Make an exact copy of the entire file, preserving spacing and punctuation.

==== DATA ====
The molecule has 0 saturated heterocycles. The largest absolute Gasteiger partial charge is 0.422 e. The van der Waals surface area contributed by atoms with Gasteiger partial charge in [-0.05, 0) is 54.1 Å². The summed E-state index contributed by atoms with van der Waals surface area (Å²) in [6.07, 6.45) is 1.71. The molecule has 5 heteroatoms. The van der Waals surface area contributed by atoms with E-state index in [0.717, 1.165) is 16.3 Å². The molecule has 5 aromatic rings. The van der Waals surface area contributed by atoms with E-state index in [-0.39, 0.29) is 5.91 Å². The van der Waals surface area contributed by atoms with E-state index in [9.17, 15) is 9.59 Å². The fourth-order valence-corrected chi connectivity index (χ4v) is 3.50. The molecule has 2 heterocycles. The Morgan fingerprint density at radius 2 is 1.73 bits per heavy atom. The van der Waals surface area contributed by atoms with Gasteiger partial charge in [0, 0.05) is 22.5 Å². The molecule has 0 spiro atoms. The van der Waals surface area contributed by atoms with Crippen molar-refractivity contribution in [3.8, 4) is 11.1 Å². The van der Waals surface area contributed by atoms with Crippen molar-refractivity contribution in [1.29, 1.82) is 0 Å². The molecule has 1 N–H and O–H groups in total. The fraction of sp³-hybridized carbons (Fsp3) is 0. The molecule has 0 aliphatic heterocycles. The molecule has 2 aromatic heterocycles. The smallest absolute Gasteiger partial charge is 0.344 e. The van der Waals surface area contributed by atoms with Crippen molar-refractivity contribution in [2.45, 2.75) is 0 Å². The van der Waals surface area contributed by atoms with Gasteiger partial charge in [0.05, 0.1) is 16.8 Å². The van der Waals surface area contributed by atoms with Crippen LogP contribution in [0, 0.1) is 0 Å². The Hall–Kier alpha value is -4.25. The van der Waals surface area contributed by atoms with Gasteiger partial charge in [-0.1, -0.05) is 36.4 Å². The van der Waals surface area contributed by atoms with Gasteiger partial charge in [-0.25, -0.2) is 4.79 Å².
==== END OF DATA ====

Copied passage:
The molecule has 0 saturated heterocycles. The largest absolute Gasteiger partial charge is 0.422 e. The van der Waals surface area contributed by atoms with Gasteiger partial charge in [-0.05, 0) is 54.1 Å². The summed E-state index contributed by atoms with van der Waals surface area (Å²) in [6.07, 6.45) is 1.71. The molecule has 5 heteroatoms. The van der Waals surface area contributed by atoms with E-state index in [0.717, 1.165) is 16.3 Å². The molecule has 5 aromatic rings. The van der Waals surface area contributed by atoms with E-state index in [-0.39, 0.29) is 5.91 Å². The van der Waals surface area contributed by atoms with E-state index in [9.17, 15) is 9.59 Å². The fourth-order valence-corrected chi connectivity index (χ4v) is 3.50. The molecule has 2 heterocycles. The Morgan fingerprint density at radius 2 is 1.73 bits per heavy atom. The van der Waals surface area contributed by atoms with Gasteiger partial charge in [0, 0.05) is 22.5 Å². The molecule has 0 spiro atoms. The van der Waals surface area contributed by atoms with Crippen molar-refractivity contribution in [3.8, 4) is 11.1 Å². The van der Waals surface area contributed by atoms with Crippen molar-refractivity contribution in [1.29, 1.82) is 0 Å². The molecule has 1 N–H and O–H groups in total. The fraction of sp³-hybridized carbons (Fsp3) is 0. The molecule has 0 aliphatic heterocycles. The molecule has 2 aromatic heterocycles. The smallest absolute Gasteiger partial charge is 0.344 e. The van der Waals surface area contributed by atoms with Crippen molar-refractivity contribution in [2.45, 2.75) is 0 Å². The van der Waals surface area contributed by atoms with Gasteiger partial charge in [0.05, 0.1) is 16.8 Å². The van der Waals surface area contributed by atoms with Crippen LogP contribution in [0, 0.1) is 0 Å². The Hall–Kier alpha value is -4.25. The van der Waals surface area contributed by atoms with Gasteiger partial charge in [-0.1, -0.05) is 36.4 Å². The van der Waals surface area contributed by atoms with Gasteiger partial charge in [-0.25, -0.2) is 4.79 Å².